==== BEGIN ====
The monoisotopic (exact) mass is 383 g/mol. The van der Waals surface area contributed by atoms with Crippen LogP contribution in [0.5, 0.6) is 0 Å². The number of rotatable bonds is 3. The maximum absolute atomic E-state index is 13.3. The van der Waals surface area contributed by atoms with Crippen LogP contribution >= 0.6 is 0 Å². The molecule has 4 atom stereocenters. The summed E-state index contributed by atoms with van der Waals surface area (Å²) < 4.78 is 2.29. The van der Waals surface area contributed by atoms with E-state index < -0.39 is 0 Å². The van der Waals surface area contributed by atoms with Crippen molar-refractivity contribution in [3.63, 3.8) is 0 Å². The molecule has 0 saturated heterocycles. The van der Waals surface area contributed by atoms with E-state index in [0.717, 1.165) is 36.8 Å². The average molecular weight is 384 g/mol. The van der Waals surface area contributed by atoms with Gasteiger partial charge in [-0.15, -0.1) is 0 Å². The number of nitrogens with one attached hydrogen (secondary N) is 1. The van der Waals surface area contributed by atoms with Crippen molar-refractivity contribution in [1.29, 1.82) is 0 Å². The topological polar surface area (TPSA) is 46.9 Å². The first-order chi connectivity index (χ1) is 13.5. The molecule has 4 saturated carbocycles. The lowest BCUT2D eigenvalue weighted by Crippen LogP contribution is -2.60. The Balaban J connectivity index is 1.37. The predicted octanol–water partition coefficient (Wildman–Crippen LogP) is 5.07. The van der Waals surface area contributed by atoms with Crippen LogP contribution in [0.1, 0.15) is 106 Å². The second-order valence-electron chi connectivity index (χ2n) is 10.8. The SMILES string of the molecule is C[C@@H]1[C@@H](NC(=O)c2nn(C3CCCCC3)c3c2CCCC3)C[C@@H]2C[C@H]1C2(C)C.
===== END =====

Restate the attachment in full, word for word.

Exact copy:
The monoisotopic (exact) mass is 383 g/mol. The van der Waals surface area contributed by atoms with Crippen LogP contribution in [0.5, 0.6) is 0 Å². The number of rotatable bonds is 3. The maximum absolute atomic E-state index is 13.3. The van der Waals surface area contributed by atoms with Crippen LogP contribution >= 0.6 is 0 Å². The molecule has 4 atom stereocenters. The summed E-state index contributed by atoms with van der Waals surface area (Å²) < 4.78 is 2.29. The van der Waals surface area contributed by atoms with E-state index < -0.39 is 0 Å². The van der Waals surface area contributed by atoms with Crippen molar-refractivity contribution in [3.63, 3.8) is 0 Å². The molecule has 0 saturated heterocycles. The van der Waals surface area contributed by atoms with E-state index in [0.717, 1.165) is 36.8 Å². The average molecular weight is 384 g/mol. The van der Waals surface area contributed by atoms with Gasteiger partial charge in [-0.15, -0.1) is 0 Å². The number of nitrogens with one attached hydrogen (secondary N) is 1. The van der Waals surface area contributed by atoms with Crippen molar-refractivity contribution in [1.29, 1.82) is 0 Å². The topological polar surface area (TPSA) is 46.9 Å². The first-order chi connectivity index (χ1) is 13.5. The molecule has 4 saturated carbocycles. The lowest BCUT2D eigenvalue weighted by Crippen LogP contribution is -2.60. The Balaban J connectivity index is 1.37. The predicted octanol–water partition coefficient (Wildman–Crippen LogP) is 5.07. The van der Waals surface area contributed by atoms with Crippen LogP contribution in [0.1, 0.15) is 106 Å². The second-order valence-electron chi connectivity index (χ2n) is 10.8. The SMILES string of the molecule is C[C@@H]1[C@@H](NC(=O)c2nn(C3CCCCC3)c3c2CCCC3)C[C@@H]2C[C@H]1C2(C)C.